Good news for the kombucha industry—it’s a hit with millennials.
Bravo’s Alesandra Dubin checked in from the annual Coachella music and all-things-cool fest to say that the kombucha bar was one of the best food-related things she found at the California event.
Durbin writes: Maybe it’s the L.A. girl in me, but I just love me some kombucha — nothing makes me feel more refreshed and detoxified than a swig of the stuff, even if most of the benefit is psychological. This year’s new curated on-site program featuring kombucha sommeliers, and I was pretty psyched to try some of the brews made just for the festival.
Here in Austin, as this article from the Baylor Lariat points out, we have about four or five kombucha brewers, but poor Waco (96 miles north of Texas’ capital) was probiotic beverage free until the launch of Bare Bucha. Sold from a van that makes its way around town to various markets, Bare Bucha also can be found at some local store.
“We are the only people in Waco who make our kombucha here, and sell it here,” Kelly Doolittle, manager of operations at Bare Bucha said in a recent interview. “There are several Austin companies that sell it here; Austin has at least five to six big companies that all sell nationwide.”
Doolittle goes on to expand on the claim that everything is bigger in Texas—including kombucha: “Because of Austin, [the state of] Texas is one of the biggest consumers and sellers of kombucha in the United States,” Doolittle said. “There’s a market for kombucha here, and we’re not necessarily trying to create it, but strengthen it. There are a lot of people who are adventurous, who are into this health-type stuff. Even if they don’t know what kombucha is, they’re very willing to try it.”
Perhaps it’s the influence of its new master, Amazon, but Whole Foods released some data that shows what its top sellers are in various regions.
In the Midwest (as tabulated from a store in Cincinnati), Live Soda (a probiotic beverage) is listed as an “up and comer.”
In the Northeast (as tabulated from a store in Piscataway, N.J.), KeVita Master Brew Kombucha is a top-selling beverage.
In the Northwest (as tabulated from a store in Whitefish, MT), GT’s Kombucha takes the top two spots followed by KeVita Apple Cider Vinegar Tonic Elderberry.
In the Southwest (as tabulated from a store in Sierra, AZ), the top up and comer is Wild Tonic Kombucha, on tap in the store.
In the West (as tabulated from a store in Concord, CA), GT’s Kombucha came in second in the beverage category.
From our best of Twitter:
You must love this Tweet from Wild Kombucha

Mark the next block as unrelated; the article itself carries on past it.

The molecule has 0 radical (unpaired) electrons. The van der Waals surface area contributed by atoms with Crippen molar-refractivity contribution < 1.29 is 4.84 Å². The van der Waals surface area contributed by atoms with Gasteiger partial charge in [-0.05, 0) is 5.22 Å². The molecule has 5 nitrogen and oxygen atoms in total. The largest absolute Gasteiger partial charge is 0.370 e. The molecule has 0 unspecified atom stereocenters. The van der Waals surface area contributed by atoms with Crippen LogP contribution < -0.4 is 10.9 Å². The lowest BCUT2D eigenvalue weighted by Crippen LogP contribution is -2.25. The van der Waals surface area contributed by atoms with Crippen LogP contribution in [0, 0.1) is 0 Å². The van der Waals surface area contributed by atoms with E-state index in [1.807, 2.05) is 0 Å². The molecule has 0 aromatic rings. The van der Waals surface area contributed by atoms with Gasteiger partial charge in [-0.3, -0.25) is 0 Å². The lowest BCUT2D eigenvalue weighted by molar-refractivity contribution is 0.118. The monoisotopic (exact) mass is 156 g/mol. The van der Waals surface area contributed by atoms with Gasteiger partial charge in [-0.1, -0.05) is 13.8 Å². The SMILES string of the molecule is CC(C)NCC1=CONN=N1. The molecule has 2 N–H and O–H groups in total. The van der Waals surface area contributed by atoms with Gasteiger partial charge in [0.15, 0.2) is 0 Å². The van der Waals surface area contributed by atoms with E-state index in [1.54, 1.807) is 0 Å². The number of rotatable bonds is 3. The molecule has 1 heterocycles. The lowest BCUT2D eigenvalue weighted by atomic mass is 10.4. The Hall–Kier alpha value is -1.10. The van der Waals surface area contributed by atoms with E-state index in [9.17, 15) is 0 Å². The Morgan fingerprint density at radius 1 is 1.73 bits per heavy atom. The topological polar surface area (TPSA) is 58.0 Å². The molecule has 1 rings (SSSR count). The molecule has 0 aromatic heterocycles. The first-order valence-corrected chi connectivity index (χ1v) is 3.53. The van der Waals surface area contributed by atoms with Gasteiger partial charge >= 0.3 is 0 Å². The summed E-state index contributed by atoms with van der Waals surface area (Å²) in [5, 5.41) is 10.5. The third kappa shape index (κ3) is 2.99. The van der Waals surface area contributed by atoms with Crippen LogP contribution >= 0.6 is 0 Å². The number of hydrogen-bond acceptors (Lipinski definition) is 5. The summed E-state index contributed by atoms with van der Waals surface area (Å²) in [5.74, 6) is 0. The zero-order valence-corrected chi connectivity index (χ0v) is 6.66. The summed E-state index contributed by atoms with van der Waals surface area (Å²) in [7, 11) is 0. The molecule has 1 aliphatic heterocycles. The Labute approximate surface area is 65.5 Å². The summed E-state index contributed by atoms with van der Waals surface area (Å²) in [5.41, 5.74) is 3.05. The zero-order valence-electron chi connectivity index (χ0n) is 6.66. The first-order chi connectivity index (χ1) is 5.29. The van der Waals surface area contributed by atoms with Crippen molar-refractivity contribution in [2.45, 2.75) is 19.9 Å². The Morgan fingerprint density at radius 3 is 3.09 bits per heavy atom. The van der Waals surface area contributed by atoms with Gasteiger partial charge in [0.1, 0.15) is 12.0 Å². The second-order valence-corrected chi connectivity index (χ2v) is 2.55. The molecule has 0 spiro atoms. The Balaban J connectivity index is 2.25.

Time flies when you are attempting to sample every kombucha flavor in the world. And, also to meet every brewer in the world.
For the past six years, after adding kombucha to our diet to fulfill the need for more alkalinity, the journey that led us to this website (especially in the recent relaunch) has been more than we ever expected. We build our travel around how many brewers can we visit; what supermarkets and local grocers are carrying kombucha (it’s a way of finding cool, new brands) and what new trends are emerging based on kombucha that makes its way to farmers markets and small warehouses tucked away off a bustling freeway.
In 2017, we sampled kombucha, Naturia, in Warsaw at a natural food store a few blocks from our hotel by the central train station. We then brought a starter kit to our Workaway host who lives on a farm south of Gdansk. On that same trip, we then flew to Berlin for the express purpose of meeting master brewer Ted (Tadeusz Zagrabinski) at his restaurant/brewery/mad food scientist workshop, Café Barbucha. Additionally, we came across some local German brands (such as Carpe Diem from the folks behind Red Bull) with the growing number of Berlin supermarkets carrying vegan food and beverages. BTW, we will be posting our video interview with Ted in the next week.
Earlier that year, our voyage of all things probiotic beverage took us to the Southeastern part of the U.S. In Wilmington, N.C., we met the founders of Panacea Brewing and later that same trip we came across Dalia Sofia, a small brewer in South Carolina.
On each of these trips, we visit supermarkets big and small where we come across brands new to us, such as Big Easy Bucha, Bucha, Simple Truth, Lenny Boy, and more. It is through these journeys that we learn first hand the differences in taste and brewing method. We take in the thought behind various approaches—long brewing time, short secondary brews, unusual teas and flavorings, and so on. It has made us even more dedicated to our mission of covering the world of kombucha with spirit and insight. We are also intrigued by innovative sales strategies, from self-serve on tap in grocery stores to unmanned storefronts with kombucha and jun taps (such as SOMA in Portland, OR.)
Stay tuned for more info on past and future journeys. We hope to meet every brewer in the U.S. and abroad.